GM Patents Exterior Airbag; Pop-Up Headlights Set for Triumphant Return?

Matthew Guy
by Matthew Guy
gm patents exterior airbag pop up headlights set for triumphant return
Resident internet sleuth Bozi Tatarevic has unearthed an interesting patent granted to General Motors last week. Described as a “ Fender Located Pedestrian Airbag,” it is intended to provide protection to a pedestrian hit by the front area of a vehicle.Given that pedestrian safety standards are often cited as the reason for the pop-up headlamp’s demise, one can only assume that the units are poised for a glorious comeback on the next Corvette. No? Damn.The 28-page filing shows a myriad of ways the exterior airbag could help protect a pedestrian in a collision, from popping out of the a-pillar and covering the windshield to being released from a fender flap in order to inflate and cover the wiper arms and other poky bits.
Referring to a number of the patent illustrations, a number of variations on this theme would see a pedestrian protection airbag module located in the fender region, laterally adjacent and below a vehicle’s hood but ahead of the driver’s door. Other examples describe an airbag deploying above the grille without lifting up the hood.One would think there’s a myriad of engineering issues to overcome with this concept, not the least of which are the extreme conditions these units will face being housed outside the passenger cabin. Sure, the airbags inside a car are often subjected to extreme heat and cold, but units outside the car will also have to contend with road hazards and rigors of a daily commute.The patent does address the issue of the deployment door sticking after being exposed to foul weather conditions. It goes on to talk about water diversion systems to keep the expensive electronics dry and in good working order. Sounds potentially like an awful lot of Rube Goldberg parts, then.
Still, it is an interesting concept. A line in the patent document goes on to say that a “discrete deployment door” could be integrated into a window trim ring or – HERE IT IS – integrated into the headlamp area as part of the lamp or surrounding trim.I know pop-ups aren’t making a return, even if some of the designs shown in this patent do make it into production vehicles.[Images: General Motors, U.S. Patent and Trademark Office]
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  • Prado Prado on Dec 12, 2017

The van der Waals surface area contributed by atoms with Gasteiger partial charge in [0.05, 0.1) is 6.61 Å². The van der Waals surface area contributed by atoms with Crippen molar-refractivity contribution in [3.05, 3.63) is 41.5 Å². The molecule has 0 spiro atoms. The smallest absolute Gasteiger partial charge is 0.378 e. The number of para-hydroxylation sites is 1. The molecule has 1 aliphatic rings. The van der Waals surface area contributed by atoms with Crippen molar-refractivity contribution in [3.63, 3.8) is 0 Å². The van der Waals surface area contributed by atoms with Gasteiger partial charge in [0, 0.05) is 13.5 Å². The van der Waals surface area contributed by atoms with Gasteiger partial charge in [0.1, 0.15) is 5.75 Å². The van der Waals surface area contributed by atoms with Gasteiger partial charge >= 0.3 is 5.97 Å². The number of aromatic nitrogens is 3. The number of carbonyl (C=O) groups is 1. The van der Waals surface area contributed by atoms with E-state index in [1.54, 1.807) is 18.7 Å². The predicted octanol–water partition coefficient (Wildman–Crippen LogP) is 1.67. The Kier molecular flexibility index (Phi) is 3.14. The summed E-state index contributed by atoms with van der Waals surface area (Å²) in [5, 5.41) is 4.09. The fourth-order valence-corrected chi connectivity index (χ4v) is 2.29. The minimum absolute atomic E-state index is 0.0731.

Pedestrian safety standards ..... do they exist in North America? I was under the impression that they did not, but with so many cars being 'international' cars, we end up getting stuck with the ugly design ramifications regardless.

  • JohnTaurus JohnTaurus on Dec 13, 2017

    I'm here to go on record as saying I hate pop-up headlights. The 3rd gen Accord, for example, looks so much better in the fixed-headlight European spec. (For those that haven't seen it, its very similar to the 88-91 Civic.) The only car I thought looked good with hidden headlights was the first gen Mercury Cougar. The rest, be they pop-up variety or otherwise, no thanks. The car looks blank with them hidden (like a person walking around with their eyes closed), and odd/awkward with them exposed. The car just never looks "right" to me. To each, their own.

  • Slavuta Civic EX - very competent car. I hate the fact of CVT and small turbo+DI. But it is a good car. Good rear seat. Fix the steering and keep goingBut WRX is just a different planet.
  • SPPPP This rings oh so very hollow. To me, it sounds like the powers that be at Ford don't know which end is up, and therefore had to invent a new corporate position to serve as "bad guy" for layoffs and eventual scapegoat if (when) the quality problems continue.
  • Art Vandelay Tasos eats $#!t and puffs peters
  • Kwik_Shift Imagine having trying to prove that the temporary loss of steering contributed to your plunging off a cliff or careening through a schoolyard?
  • Inside Looking Out How much costs 25 y.o. Mercedes S class with 200K miles?